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A coordinate upregulation of antioxidant gene activities is associated with the delayed onset of senescence in a long-lived strain of Drosophila.

The Journals of Gerontology Series A: Biological Sciences and Medical Sciences

Aging, genetics, Xanthine Dehydrogenase, Up-Regulation, metabolism, Superoxide Dismutase, analysis, RNA, Messenger, Phenotype, pharmacology, Paraquat, Longevity, Glutathione Transferase, Gene Expression, Drug Resistance, Drosophila melanogaster, antagonists & inhibitors, Catalase, Antioxidants, Animals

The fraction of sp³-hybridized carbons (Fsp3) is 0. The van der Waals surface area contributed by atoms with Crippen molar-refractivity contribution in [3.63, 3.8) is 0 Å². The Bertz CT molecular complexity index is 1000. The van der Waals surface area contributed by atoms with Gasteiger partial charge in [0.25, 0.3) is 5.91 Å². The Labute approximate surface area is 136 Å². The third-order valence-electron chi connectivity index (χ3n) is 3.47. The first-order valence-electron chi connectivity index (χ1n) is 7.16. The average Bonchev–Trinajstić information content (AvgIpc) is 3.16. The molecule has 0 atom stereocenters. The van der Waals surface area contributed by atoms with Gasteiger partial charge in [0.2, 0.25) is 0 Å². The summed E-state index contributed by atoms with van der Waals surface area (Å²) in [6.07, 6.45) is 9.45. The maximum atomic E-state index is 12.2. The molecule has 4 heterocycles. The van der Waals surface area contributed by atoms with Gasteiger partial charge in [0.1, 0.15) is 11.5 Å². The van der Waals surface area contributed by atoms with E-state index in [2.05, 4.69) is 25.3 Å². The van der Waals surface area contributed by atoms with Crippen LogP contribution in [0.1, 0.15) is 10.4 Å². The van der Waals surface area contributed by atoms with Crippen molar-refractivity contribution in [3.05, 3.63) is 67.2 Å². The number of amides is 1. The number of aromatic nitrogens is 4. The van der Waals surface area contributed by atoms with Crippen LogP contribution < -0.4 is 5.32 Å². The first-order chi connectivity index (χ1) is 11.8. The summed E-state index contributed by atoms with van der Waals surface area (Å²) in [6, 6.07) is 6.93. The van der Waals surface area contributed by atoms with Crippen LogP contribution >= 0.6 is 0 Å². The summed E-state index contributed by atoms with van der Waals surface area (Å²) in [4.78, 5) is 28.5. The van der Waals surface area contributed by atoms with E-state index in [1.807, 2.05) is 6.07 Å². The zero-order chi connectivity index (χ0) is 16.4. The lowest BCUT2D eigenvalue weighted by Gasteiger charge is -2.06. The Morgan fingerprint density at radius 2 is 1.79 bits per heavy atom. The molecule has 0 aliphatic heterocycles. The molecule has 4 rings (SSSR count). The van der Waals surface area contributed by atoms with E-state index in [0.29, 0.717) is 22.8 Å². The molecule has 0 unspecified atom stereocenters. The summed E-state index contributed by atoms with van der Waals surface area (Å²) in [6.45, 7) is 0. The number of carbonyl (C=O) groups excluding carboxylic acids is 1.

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      The extended longevity phenotype (ELP) characteristic of our selected long-lived strain of Drosophila is brought about by a delayed onset of senescence which occurs in the young (5-7 day) adult. Genetically competent animals will not express the resistance to exogenous paraquat characteristic of the ELP as adults unless they develop in a particular larval environment. This induction leads to a series of coordinated increases in their antioxidant defense system mRNA levels and in their enzyme activities. Not all genes show such changes. These increases in antioxidant gene product levels appear to be functional, as witnessed by the fact that the long-lived animals show an increase in their resistance to exogenous paraquat at that same time. Aminotriazole-induced destruction of catalase activity in the long-lived animals results in the loss of their increased resistance to paraquat. The non-induced control animals do not show such elevations in antioxidant defense system elevations, and shortly thereafter show a significant decline in their paraquat resistance followed by the subsequent loss of certain behavioral traits diagnostic of senescence.

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